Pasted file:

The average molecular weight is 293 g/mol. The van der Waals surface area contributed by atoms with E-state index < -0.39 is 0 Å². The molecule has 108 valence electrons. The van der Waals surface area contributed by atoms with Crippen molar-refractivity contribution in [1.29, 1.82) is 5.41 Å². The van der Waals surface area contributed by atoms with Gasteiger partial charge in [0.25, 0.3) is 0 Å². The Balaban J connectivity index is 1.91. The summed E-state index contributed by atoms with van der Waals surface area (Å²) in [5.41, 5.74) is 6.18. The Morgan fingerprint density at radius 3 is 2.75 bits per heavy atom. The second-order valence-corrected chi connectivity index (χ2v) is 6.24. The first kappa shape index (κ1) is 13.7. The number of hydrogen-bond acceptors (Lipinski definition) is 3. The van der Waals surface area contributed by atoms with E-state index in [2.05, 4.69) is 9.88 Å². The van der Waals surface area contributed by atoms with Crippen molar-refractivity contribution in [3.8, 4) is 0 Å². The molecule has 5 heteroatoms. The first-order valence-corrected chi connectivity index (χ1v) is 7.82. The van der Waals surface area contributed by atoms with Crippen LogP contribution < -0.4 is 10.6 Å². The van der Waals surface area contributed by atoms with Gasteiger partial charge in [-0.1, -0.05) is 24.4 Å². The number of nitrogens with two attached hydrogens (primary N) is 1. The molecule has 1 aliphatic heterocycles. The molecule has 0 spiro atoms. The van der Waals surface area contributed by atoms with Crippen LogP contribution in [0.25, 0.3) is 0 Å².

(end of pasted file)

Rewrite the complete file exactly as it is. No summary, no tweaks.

The average molecular weight is 293 g/mol. The van der Waals surface area contributed by atoms with E-state index < -0.39 is 0 Å². The molecule has 108 valence electrons. The van der Waals surface area contributed by atoms with Crippen molar-refractivity contribution in [1.29, 1.82) is 5.41 Å². The van der Waals surface area contributed by atoms with Gasteiger partial charge in [0.25, 0.3) is 0 Å². The Balaban J connectivity index is 1.91. The summed E-state index contributed by atoms with van der Waals surface area (Å²) in [5.41, 5.74) is 6.18. The Morgan fingerprint density at radius 3 is 2.75 bits per heavy atom. The second-order valence-corrected chi connectivity index (χ2v) is 6.24. The first kappa shape index (κ1) is 13.7. The number of hydrogen-bond acceptors (Lipinski definition) is 3. The van der Waals surface area contributed by atoms with E-state index in [2.05, 4.69) is 9.88 Å². The van der Waals surface area contributed by atoms with Crippen molar-refractivity contribution in [3.8, 4) is 0 Å². The molecule has 5 heteroatoms. The first-order valence-corrected chi connectivity index (χ1v) is 7.82. The van der Waals surface area contributed by atoms with Crippen LogP contribution < -0.4 is 10.6 Å². The van der Waals surface area contributed by atoms with Gasteiger partial charge in [-0.1, -0.05) is 24.4 Å². The number of nitrogens with two attached hydrogens (primary N) is 1. The molecule has 1 aliphatic heterocycles. The molecule has 0 spiro atoms. The van der Waals surface area contributed by atoms with Crippen LogP contribution in [0.25, 0.3) is 0 Å².